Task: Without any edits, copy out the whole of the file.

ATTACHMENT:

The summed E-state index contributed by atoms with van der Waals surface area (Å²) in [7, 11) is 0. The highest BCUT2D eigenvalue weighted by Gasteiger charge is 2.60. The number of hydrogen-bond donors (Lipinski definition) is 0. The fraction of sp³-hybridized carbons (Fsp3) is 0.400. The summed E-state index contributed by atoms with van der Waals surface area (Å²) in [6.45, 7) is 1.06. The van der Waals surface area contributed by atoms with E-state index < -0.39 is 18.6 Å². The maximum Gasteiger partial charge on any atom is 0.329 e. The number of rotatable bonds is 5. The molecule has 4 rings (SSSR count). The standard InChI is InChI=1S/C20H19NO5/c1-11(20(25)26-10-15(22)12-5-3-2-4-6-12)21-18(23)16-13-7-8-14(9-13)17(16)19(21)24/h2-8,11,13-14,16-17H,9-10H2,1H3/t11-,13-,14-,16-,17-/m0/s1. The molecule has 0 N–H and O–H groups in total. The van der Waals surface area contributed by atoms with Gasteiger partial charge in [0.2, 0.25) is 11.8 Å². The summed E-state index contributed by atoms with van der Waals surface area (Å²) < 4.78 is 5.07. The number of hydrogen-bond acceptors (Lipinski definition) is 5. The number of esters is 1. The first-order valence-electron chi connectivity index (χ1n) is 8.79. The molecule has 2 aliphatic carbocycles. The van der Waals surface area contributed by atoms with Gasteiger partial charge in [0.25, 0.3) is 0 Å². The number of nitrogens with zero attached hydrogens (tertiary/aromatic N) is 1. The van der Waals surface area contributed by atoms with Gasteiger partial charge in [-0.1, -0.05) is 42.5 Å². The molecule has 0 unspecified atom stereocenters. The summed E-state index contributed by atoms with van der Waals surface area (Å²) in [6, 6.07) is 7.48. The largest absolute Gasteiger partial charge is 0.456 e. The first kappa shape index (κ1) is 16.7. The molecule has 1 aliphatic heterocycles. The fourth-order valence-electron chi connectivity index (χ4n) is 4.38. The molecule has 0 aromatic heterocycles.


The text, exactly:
The summed E-state index contributed by atoms with van der Waals surface area (Å²) in [7, 11) is 0. The highest BCUT2D eigenvalue weighted by Gasteiger charge is 2.60. The number of hydrogen-bond donors (Lipinski definition) is 0. The fraction of sp³-hybridized carbons (Fsp3) is 0.400. The summed E-state index contributed by atoms with van der Waals surface area (Å²) in [6.45, 7) is 1.06. The van der Waals surface area contributed by atoms with E-state index < -0.39 is 18.6 Å². The maximum Gasteiger partial charge on any atom is 0.329 e. The number of rotatable bonds is 5. The molecule has 4 rings (SSSR count). The standard InChI is InChI=1S/C20H19NO5/c1-11(20(25)26-10-15(22)12-5-3-2-4-6-12)21-18(23)16-13-7-8-14(9-13)17(16)19(21)24/h2-8,11,13-14,16-17H,9-10H2,1H3/t11-,13-,14-,16-,17-/m0/s1. The molecule has 0 N–H and O–H groups in total. The van der Waals surface area contributed by atoms with Gasteiger partial charge in [0.2, 0.25) is 11.8 Å². The summed E-state index contributed by atoms with van der Waals surface area (Å²) < 4.78 is 5.07. The number of hydrogen-bond acceptors (Lipinski definition) is 5. The number of esters is 1. The first-order valence-electron chi connectivity index (χ1n) is 8.79. The molecule has 2 aliphatic carbocycles. The van der Waals surface area contributed by atoms with Gasteiger partial charge in [0.25, 0.3) is 0 Å². The number of nitrogens with zero attached hydrogens (tertiary/aromatic N) is 1. The van der Waals surface area contributed by atoms with Gasteiger partial charge in [-0.1, -0.05) is 42.5 Å². The molecule has 0 unspecified atom stereocenters. The summed E-state index contributed by atoms with van der Waals surface area (Å²) in [6, 6.07) is 7.48. The largest absolute Gasteiger partial charge is 0.456 e. The first kappa shape index (κ1) is 16.7. The molecule has 1 aliphatic heterocycles. The fourth-order valence-electron chi connectivity index (χ4n) is 4.38. The molecule has 0 aromatic heterocycles.